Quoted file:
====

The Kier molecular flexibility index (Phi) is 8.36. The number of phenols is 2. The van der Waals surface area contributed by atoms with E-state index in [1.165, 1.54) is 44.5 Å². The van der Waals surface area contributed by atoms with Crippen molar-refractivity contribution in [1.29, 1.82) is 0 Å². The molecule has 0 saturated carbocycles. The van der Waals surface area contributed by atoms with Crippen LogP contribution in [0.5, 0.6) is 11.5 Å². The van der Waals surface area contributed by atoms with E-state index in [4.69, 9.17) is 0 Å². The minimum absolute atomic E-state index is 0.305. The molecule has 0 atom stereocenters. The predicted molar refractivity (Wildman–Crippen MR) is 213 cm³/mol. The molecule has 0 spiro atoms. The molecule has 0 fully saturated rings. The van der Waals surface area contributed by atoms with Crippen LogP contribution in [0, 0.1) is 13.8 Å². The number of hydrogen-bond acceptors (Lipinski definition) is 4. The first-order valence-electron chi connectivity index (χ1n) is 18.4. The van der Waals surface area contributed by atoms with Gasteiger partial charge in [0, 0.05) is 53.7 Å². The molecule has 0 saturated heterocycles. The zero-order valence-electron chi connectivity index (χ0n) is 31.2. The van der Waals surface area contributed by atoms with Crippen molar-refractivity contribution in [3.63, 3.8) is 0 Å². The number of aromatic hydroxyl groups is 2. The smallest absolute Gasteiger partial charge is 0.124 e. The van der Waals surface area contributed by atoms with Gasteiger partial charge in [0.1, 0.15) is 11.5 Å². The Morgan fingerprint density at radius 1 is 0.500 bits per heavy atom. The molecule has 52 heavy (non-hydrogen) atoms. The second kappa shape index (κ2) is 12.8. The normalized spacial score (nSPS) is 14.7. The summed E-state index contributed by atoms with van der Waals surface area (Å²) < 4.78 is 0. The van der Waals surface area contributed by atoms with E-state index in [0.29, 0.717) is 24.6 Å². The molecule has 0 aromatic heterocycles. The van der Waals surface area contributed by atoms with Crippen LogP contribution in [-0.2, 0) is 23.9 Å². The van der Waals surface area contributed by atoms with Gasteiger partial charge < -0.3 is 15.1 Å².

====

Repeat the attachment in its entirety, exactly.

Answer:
The Kier molecular flexibility index (Phi) is 8.36. The number of phenols is 2. The van der Waals surface area contributed by atoms with E-state index in [1.165, 1.54) is 44.5 Å². The van der Waals surface area contributed by atoms with Crippen molar-refractivity contribution in [1.29, 1.82) is 0 Å². The molecule has 0 saturated carbocycles. The van der Waals surface area contributed by atoms with Crippen LogP contribution in [0.5, 0.6) is 11.5 Å². The van der Waals surface area contributed by atoms with E-state index in [4.69, 9.17) is 0 Å². The minimum absolute atomic E-state index is 0.305. The molecule has 0 atom stereocenters. The predicted molar refractivity (Wildman–Crippen MR) is 213 cm³/mol. The molecule has 0 spiro atoms. The molecule has 0 fully saturated rings. The van der Waals surface area contributed by atoms with Crippen LogP contribution in [0, 0.1) is 13.8 Å². The number of hydrogen-bond acceptors (Lipinski definition) is 4. The first-order valence-electron chi connectivity index (χ1n) is 18.4. The van der Waals surface area contributed by atoms with Gasteiger partial charge in [0, 0.05) is 53.7 Å². The molecule has 0 saturated heterocycles. The zero-order valence-electron chi connectivity index (χ0n) is 31.2. The van der Waals surface area contributed by atoms with Crippen molar-refractivity contribution in [3.63, 3.8) is 0 Å². The number of aromatic hydroxyl groups is 2. The smallest absolute Gasteiger partial charge is 0.124 e. The van der Waals surface area contributed by atoms with Gasteiger partial charge in [0.1, 0.15) is 11.5 Å². The Morgan fingerprint density at radius 1 is 0.500 bits per heavy atom. The molecule has 52 heavy (non-hydrogen) atoms. The second kappa shape index (κ2) is 12.8. The normalized spacial score (nSPS) is 14.7. The summed E-state index contributed by atoms with van der Waals surface area (Å²) < 4.78 is 0. The van der Waals surface area contributed by atoms with E-state index in [0.29, 0.717) is 24.6 Å². The molecule has 0 aromatic heterocycles. The van der Waals surface area contributed by atoms with Crippen LogP contribution in [-0.2, 0) is 23.9 Å². The van der Waals surface area contributed by atoms with Gasteiger partial charge < -0.3 is 15.1 Å².